# What's the relationship between these two isomorphisms involving G and T?

Let $G$ be a compact connected Lie group with maximal torus $T$ and Weyl group $W$. Recall the following two isomorphisms.

Isomorphism 1: $R(G) \cong R(T)^W$, where $R(-)$ denotes the representation ring.

Isomorphism 2: $H^{\bullet}(BG, \mathbb{Q}) \cong H^{\bullet}(BT, \mathbb{Q})^W$.

What relationship is there, if any, between these two isomorphisms? Can I see them both as special cases of some more fundamental fact?

It's tempting to conjecture a relationship involving K-theory but I don't know how to make this work out. In particular, any finite-dimensional representation $V$ of $G$ determines a vector bundle on $BG$ and hence a class in $K^{\bullet}(BG)$, and I hoped that I could apply the Chern character to this class, but for a space like $BG$ with infinite cohomological dimension the Chern character lands in the direct product, rather than the direct sum, of the cohomology groups. There is some story here involving equivariant K-theory and the Atiyah-Segal completion theorem but I am not sure it is enough to, say, deduce either of Isomorphism 1 or 2 from the other.

Here is another even vaguer attempt. By Peter-Weyl, some version of Isomorphism 1 should follow from a suitable isomorphism of the form $G/G \cong T/W$, where on the LHS I am taking the quotient with respect to conjugation. (I'm not sure exactly what category these quotients should be happening in.) On the other hand, Isomorphism 2 should follow from something like the observation that the fiber sequence $G/T \to BT \to BG$ gives a fiber sequence $(G/T)/W \to (BT)/W \to BG$, where $(G/T)/W$ has the rational homotopy type of a point, at least if I'm reading Allen Knutson's answer correctly here, and by the quotient $(BT)/W$ I mean the homotopy quotient. So $(BT)/W \to BG$ is a rational homotopy equivalence, and I might be able to go from this map $(BT)/W \to BG$ to a map $T/W \to G/G$ by taking some version of the free loop space. Maybe? (I might need to work with stacks instead of spaces.)

Edit: I think the two isomorphisms above can be restated in terms of equivariant K-theory and equivariant cohomology respectively as follows:

Isomorphism 1.1: $K_G^{\bullet}(\text{pt}) \cong K_T^{\bullet}(\text{pt})^W$

Isomorphism 2.1: $H_G^{\bullet}(\text{pt}, \mathbb{Q}) \cong H_T^{\bullet}(\text{pt}, \mathbb{Q})^W$

One way to probe the relationship between these two isomorphisms further, then, is to ask:

What happens when I replace $\text{pt}$ above with some other $G$-space? In what generality do the two isomorphisms above continue to hold? What other equivariant cohomology theories can I use here?

In particular, if we find that after replacing $\text{pt}$ by more general spaces one of the isomorphisms holds for different spaces than the other, that would be evidence against a more fundamental fact having them both as corollaries.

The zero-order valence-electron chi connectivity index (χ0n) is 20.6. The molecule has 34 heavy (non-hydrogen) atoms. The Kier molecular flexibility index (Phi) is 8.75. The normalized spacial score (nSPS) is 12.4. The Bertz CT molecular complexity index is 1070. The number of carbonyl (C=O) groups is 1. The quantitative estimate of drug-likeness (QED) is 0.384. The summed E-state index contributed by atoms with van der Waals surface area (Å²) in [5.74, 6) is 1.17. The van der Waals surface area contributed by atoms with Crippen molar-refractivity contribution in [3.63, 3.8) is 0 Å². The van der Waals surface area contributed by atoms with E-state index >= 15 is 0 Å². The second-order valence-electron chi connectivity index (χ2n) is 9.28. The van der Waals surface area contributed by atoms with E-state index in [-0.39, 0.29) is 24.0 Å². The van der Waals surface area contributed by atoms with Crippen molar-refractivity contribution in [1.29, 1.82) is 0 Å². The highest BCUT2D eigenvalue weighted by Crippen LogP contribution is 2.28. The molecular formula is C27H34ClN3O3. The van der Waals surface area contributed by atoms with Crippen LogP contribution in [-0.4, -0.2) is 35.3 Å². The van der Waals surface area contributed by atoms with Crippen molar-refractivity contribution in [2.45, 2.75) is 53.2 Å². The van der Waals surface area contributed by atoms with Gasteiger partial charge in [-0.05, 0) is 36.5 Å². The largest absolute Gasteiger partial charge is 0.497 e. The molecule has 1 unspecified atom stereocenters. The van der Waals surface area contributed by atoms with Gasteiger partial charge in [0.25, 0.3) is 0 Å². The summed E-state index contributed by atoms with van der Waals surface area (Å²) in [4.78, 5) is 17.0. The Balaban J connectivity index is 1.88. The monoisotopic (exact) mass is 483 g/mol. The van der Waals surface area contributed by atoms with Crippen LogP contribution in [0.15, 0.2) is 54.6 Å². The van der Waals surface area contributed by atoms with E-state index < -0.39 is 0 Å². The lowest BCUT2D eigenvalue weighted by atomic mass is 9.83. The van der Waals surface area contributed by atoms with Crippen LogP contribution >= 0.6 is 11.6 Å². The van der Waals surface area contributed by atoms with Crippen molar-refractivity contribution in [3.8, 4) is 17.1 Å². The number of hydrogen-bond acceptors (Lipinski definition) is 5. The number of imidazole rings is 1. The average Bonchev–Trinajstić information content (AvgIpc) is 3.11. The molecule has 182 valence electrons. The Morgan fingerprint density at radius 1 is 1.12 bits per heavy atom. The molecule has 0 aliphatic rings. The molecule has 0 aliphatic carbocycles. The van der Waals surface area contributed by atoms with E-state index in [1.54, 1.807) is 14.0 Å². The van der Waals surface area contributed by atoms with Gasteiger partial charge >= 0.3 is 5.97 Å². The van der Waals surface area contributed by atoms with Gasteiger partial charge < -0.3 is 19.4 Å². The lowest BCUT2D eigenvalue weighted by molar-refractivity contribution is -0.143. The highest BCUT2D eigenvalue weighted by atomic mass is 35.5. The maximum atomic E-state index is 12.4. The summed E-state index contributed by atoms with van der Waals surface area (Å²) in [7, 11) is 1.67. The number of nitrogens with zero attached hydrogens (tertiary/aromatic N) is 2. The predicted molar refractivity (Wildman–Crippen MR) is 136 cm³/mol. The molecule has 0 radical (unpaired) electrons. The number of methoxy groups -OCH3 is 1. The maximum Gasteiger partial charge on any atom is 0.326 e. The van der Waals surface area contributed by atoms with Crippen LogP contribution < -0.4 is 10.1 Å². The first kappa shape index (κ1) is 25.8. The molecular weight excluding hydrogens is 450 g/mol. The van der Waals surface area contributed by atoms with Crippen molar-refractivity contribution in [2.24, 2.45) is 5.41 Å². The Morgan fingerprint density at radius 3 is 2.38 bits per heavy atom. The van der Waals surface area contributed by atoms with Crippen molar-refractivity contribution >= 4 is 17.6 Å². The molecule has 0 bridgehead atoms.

• I don't know how to answer your question, but let me try to clarify one thing that I probably said hastily in a talk some time. Of course, there is no equivalence (or even a map) of stacks $T/W \to G/G$ - the stabilizers are all wrong, even if the orbit spaces agree. Let us write $N=N_G(T)$. You do have a map of stacks $BN \to BG$, which gives a map on loop spaces $N/N \to G/G$ ($BN$ is what you write as $BT/W$). Inside $N/N$ you have a copy of $T/N = (T/T)/W$ which also maps to $G/G$. Not sure what else to say yet. May 20, 2014 at 16:19
• Isn't $G/N$ rationally contractible ($N$ the normalizer of a maximal torus)? That would imply a rational equivalence $BN\to BG$ and that any rational cohomology theory can be computed on $BN$. May 20, 2014 at 18:43
• In addition to $H_G^*(X, {\Bbb Q}) = H_T^*(X, {\Bbb Q})^W$ (any space $X$, essentially due to Borel), these isomorphisms also hold for equivariant Chow groups and (higher) algebraic $K$-theory (of coherent sheaves). I think it's also true for (algebraic/topological) cobordism, but don't know much about that subject. The unifying theme is a version of the splitting principle; the proofs I know in these different contexts use different techniques, though it's certainly reasonable to ask for a mother-of-all proof. May 20, 2014 at 19:08
• @DavidSpeyer: yes, for finite CW-complexes. It means that in rational homotopy, $G/N$ is equivalent to the point and thus all rational cohomology theories like singular cohomology, K-theory, cobordism (all with rational coefficients) are trivial for $G/N$. I thought a bit more about this, and the rational contractibility of $G/N$ also implies that $X\times^N EG\to X\times^GEG$ also induces isomorphisms in all rational cohomology theories for $X$ any finite $G$-CW-complex. I think this explains the equivariant rational isomorphisms in the question. May 20, 2014 at 19:57
• @Matthias: I think Dave's point is that your argument works for Borel-equivariant K-theory but it's not clear that one can go from this to the same statement for what is usually called equivariant K-theory. Atiyah-Segal compares the former to the completion of the latter, but as Dave says it's unclear whether this completion can be undone. May 20, 2014 at 20:13

Some googling has led me to an answer to the second question, at least: $H_G^{\bullet}(X, \mathbb{Q}) \cong H_T^{\bullet}(X, \mathbb{Q})^W$ holds for any $G$-space $X$ and the argument is essentially the same, and I learned from a paper of Harada, Landweber, and Sjamaar that $K_G^{\bullet}(X) \otimes \mathbb{Q} \cong (K_T^{\bullet}(X) \otimes \mathbb{Q})^W$ holds at least for $X$ compact (actually we only need to invert $|W|$). So this is encouraging, although I don't know how similar the proofs can be made.